Deep Language Models are trained Unsupervised. Training a language model is a matter of acquiring appropriate training data and then using Deep Learning framework like ElinarAI to train Language Model with the data. This is simple and “neat”; provided sufficient training data these modern models can learn nearly anything.
Recently the language models have grown to be extremely large (like Nvidia Megatron-BERT with 17 Billion parameters or OpenAI GPT-3 with 175 Billion parameters). Large size of these models presents a serious real-life issue; a large model is slow. Really slow. If a simple query to the model takes 30 seconds, imagine what crawling through 100s of terabytes of data to find GDPR information will take.
ElinarAI has adopted a slightly different flavor of using Language Models. Instead of aiming for huge all-encompassing model we have adopted an approach where we develop domain specific language models. They can be much smaller and thus much faster.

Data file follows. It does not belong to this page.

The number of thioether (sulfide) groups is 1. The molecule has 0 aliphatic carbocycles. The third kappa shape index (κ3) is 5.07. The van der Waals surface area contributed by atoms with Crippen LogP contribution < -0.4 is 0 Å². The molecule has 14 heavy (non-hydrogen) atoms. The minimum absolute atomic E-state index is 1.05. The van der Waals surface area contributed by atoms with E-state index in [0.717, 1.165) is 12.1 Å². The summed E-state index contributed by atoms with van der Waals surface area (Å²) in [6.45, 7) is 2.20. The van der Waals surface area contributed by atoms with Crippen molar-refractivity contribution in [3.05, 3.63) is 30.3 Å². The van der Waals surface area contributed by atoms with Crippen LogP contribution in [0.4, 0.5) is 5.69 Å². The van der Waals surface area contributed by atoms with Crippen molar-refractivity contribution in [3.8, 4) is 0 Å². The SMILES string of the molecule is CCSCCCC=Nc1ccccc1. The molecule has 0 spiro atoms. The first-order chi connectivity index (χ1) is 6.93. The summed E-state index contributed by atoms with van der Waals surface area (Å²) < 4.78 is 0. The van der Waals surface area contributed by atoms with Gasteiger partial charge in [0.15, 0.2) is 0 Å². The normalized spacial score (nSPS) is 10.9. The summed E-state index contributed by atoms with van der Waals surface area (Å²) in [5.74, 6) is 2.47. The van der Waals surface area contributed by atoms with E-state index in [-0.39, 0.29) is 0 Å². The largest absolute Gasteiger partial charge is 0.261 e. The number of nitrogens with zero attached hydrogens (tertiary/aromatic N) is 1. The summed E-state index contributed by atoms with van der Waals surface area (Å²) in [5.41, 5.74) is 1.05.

Careful training data selection generates AI models that are safe to use. For example, a chat bot based on medical language model must not suggest for mentally ill patient to commit suicide, as has been reported to happen in a case with a general model that had been trained with all of the internet. Reckless use of data sources is serious issue with unsupervised training that can only be alleviated by careful selection of training data.